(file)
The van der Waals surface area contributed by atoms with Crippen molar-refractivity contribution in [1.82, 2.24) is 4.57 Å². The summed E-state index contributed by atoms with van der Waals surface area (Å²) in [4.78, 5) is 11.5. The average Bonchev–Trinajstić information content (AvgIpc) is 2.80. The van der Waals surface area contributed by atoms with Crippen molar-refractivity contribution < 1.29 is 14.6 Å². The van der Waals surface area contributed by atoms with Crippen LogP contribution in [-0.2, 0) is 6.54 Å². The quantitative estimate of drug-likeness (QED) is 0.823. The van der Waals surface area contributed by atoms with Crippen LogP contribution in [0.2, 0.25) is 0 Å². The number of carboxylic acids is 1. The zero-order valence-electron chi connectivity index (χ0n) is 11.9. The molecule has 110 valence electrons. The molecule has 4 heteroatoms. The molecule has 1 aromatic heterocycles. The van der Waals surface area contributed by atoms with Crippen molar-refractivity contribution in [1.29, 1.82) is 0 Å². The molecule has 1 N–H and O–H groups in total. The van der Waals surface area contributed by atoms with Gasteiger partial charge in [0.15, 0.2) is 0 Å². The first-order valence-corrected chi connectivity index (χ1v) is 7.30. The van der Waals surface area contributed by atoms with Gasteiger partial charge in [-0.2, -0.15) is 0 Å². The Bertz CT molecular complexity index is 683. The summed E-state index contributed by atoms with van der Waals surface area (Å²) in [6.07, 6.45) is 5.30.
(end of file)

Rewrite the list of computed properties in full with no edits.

The van der Waals surface area contributed by atoms with Crippen molar-refractivity contribution in [1.82, 2.24) is 4.57 Å². The summed E-state index contributed by atoms with van der Waals surface area (Å²) in [4.78, 5) is 11.5. The average Bonchev–Trinajstić information content (AvgIpc) is 2.80. The van der Waals surface area contributed by atoms with Crippen molar-refractivity contribution < 1.29 is 14.6 Å². The van der Waals surface area contributed by atoms with Crippen LogP contribution in [-0.2, 0) is 6.54 Å². The quantitative estimate of drug-likeness (QED) is 0.823. The van der Waals surface area contributed by atoms with Crippen LogP contribution in [0.2, 0.25) is 0 Å². The number of carboxylic acids is 1. The zero-order valence-electron chi connectivity index (χ0n) is 11.9. The molecule has 110 valence electrons. The molecule has 4 heteroatoms. The molecule has 1 aromatic heterocycles. The van der Waals surface area contributed by atoms with Crippen molar-refractivity contribution in [1.29, 1.82) is 0 Å². The molecule has 1 N–H and O–H groups in total. The van der Waals surface area contributed by atoms with Gasteiger partial charge in [0.15, 0.2) is 0 Å². The first-order valence-corrected chi connectivity index (χ1v) is 7.30. The van der Waals surface area contributed by atoms with Gasteiger partial charge in [-0.2, -0.15) is 0 Å². The Bertz CT molecular complexity index is 683. The summed E-state index contributed by atoms with van der Waals surface area (Å²) in [6.07, 6.45) is 5.30.